What is an Isotope?

What Are Isotopes?

Hi, and welcome to this video on isotopes.

Let’s jump right in with a definition:

Isotope: various forms of the same element that have an equal number of protons (and therefore the same atomic number) but differing numbers of neutrons in their nuclei, and therefore have different atomic mass but not chemical properties (a common example would be a radioactive form of an element).

As of now, all 81 elements have at least one isotopic form. There are currently 275 isotopes of the 81 stable elements, which does not include the over 800 unstable and radioactive isotopes.

Let’s take a look at some examples.

Example 1

Carbon atoms exist naturally with 6, 7, or 8 neutrons. Since each atom of carbon has 6 protons, the isotopes must have atomic masses of 12, 13, and 14. (Since atomic mass = mass protons + mass neutrons)

These isotopes are called carbon-12, carbon-13, and carbon-14. Alternatively, they may be written 12C, 13C, and 14C.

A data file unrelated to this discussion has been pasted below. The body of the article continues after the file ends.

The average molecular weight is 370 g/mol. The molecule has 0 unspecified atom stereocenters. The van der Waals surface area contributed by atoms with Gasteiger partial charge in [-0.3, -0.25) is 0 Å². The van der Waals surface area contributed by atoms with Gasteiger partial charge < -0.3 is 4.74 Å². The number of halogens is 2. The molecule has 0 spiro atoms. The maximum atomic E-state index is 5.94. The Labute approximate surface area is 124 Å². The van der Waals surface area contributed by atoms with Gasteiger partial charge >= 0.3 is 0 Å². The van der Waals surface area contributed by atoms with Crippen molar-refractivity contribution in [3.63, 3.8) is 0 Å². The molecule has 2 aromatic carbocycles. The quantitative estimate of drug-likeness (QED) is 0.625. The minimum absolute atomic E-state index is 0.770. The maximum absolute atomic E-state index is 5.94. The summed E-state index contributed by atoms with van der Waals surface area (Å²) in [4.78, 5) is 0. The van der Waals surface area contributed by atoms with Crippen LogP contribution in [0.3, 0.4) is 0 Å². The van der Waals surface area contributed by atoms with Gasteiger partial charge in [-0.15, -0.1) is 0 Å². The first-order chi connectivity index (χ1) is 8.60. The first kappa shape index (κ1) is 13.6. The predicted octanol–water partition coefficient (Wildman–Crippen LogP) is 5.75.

Carbon-12 and carbon-13 are stable. Carbon-14 is unstable, decaying with a half-life of about 5,700 years.

Example 2

Hydrogen is unique in that it’s the only element whose isotopes have alternative names. Let’s take a look:

I hope that helps! Thanks for watching this video lesson, and until next time, happy studying!

Frequently Asked Questions


What is an isotope?


Isotopes are two atoms of the same element that have different mass. They have the same number of protons but a different number of neutrons. Even though there are differences in the nucleus, the behavior and properties of isotopes of a given element are identical.


What is a radioactive isotope?


A radioactive isotope, or radioisotope, is an unstable isotope that releases excess energy and particles through the process of radioactive decay.


How do you find isotopes?


Isotopes can be found by subtracting the atomic mass from the atomic number, or number of protons the element has.


How do you write isotopes?


Isotopes can be written two ways. The isotope can be written as the element with a hyphen followed by the mass number (carbon-13). Another way of wrting an isotope is by writing the mass number as a superscript before the element symbol (12C).


Return to Chemistry Videos



by Mometrix Test Preparation | This Page Last Updated: February 18, 2022